While the cute retro styling will be given a subtle evolution, the interior will undergo a much more dramatic transformation, with a large central touchscreen to replace buttons.
To help boost the appeal of the 500 in the US – its biggest global market – the newcomer will be wider and longer than at present, which will improve interior space and stretch the proportions for a sportier profile.
Our images, based on inside information, show how larger oval headlights, framed by an LED ring, and oversized tail-lamps will emphasise the extra width, while rubbing strips give a tougher look.
According to our sources, the new 500’s design has been set in stone for a while now, but Fiat has been in no rush to replace the current car – introduced seven years ago – when sales are still going so well.
In 2013, the 500 was Europe’s top-selling city car, edging Fiat’s Panda into second place in the chart, with 160,015 finding homes. The VW up! and Vauxhall Adam trailed by 30,000 and 115,000 sales respectively.
The hi-tech new interior – shown in our detailed rendering – takes its inspiration from the 2004 Trepiuno concept. This is the car that previewed the modern 500, three years before it went on sale. As you can see, the only buttons are for the automated manual gearbox; all others will have their functionality integrated into a large central touchscreen.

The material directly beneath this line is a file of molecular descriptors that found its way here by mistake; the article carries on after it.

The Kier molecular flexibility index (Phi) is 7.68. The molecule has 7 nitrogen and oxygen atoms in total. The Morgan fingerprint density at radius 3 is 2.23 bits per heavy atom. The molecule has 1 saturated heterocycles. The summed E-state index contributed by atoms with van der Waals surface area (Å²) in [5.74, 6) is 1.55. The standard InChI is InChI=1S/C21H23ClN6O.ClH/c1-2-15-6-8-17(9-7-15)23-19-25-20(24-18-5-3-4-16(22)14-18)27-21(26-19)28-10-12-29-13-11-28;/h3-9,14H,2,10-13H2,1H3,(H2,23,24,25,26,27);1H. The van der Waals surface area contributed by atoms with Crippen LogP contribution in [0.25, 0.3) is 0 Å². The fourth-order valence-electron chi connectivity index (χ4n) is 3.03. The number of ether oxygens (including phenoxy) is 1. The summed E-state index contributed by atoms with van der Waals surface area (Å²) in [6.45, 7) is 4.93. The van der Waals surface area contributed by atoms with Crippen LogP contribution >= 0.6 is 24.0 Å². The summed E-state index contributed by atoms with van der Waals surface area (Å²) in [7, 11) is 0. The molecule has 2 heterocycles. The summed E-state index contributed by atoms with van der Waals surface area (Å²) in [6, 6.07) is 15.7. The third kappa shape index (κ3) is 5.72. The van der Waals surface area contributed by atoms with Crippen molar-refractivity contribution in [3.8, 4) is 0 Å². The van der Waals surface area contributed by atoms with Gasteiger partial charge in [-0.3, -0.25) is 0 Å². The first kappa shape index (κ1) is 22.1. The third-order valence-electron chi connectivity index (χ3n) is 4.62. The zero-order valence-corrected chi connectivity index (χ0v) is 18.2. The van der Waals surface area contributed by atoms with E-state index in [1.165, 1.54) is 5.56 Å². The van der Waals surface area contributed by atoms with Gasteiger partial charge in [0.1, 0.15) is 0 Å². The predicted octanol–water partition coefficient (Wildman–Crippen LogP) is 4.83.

The instrument cluster will also be replaced by a full TFT screen, so only the most relevant information is shown at any given time. But the new 500 won’t forget its roots – touches like the full-width colour dash insert retain that retro Italian flavour.
Unlike MINI, which plans to add a five-door hatchback to the new three-door later this year, Fiat will offer the new 500 as a three-door only. But as we reported in December, a larger five-door hatch with 500 styling cues will be introduced in 2015.
This new model will replace the Punto in the line-up, and will sit on a modified version of that car’s platform. It will line up alongside the 500, 500C, 500L, 500 MPW and imminent 500X crossover – as well as the Abarth 500 to form a seven-strong range.
Under the bonnet, the new 500 isn’t likely to stray far from the current car’s range, although all engines will get more power and extra efficiency. The 1.3-litre Multijet diesel’s CO2 emissions should dip below 90g/km, although the star of the show will still be the charismatic 0.9-litre two-cylinder TwinAir, offered in several outputs, up to 105bhp.
Fiat faces a big challenge to repeat the current 500’s success, though. It will help if it can keep the entry-level price around the £10,000 mark (that’s about £1,500 less than the cheapest Adam), but competition in this class is fierce.
The new Hyundai i10 has just gone on sale, while other talented rivals due this year include the new Citroen C1, Toyota Aygo and Peugeot 108 plus the new Renault Twingo, which apes the Fiat 500's styling.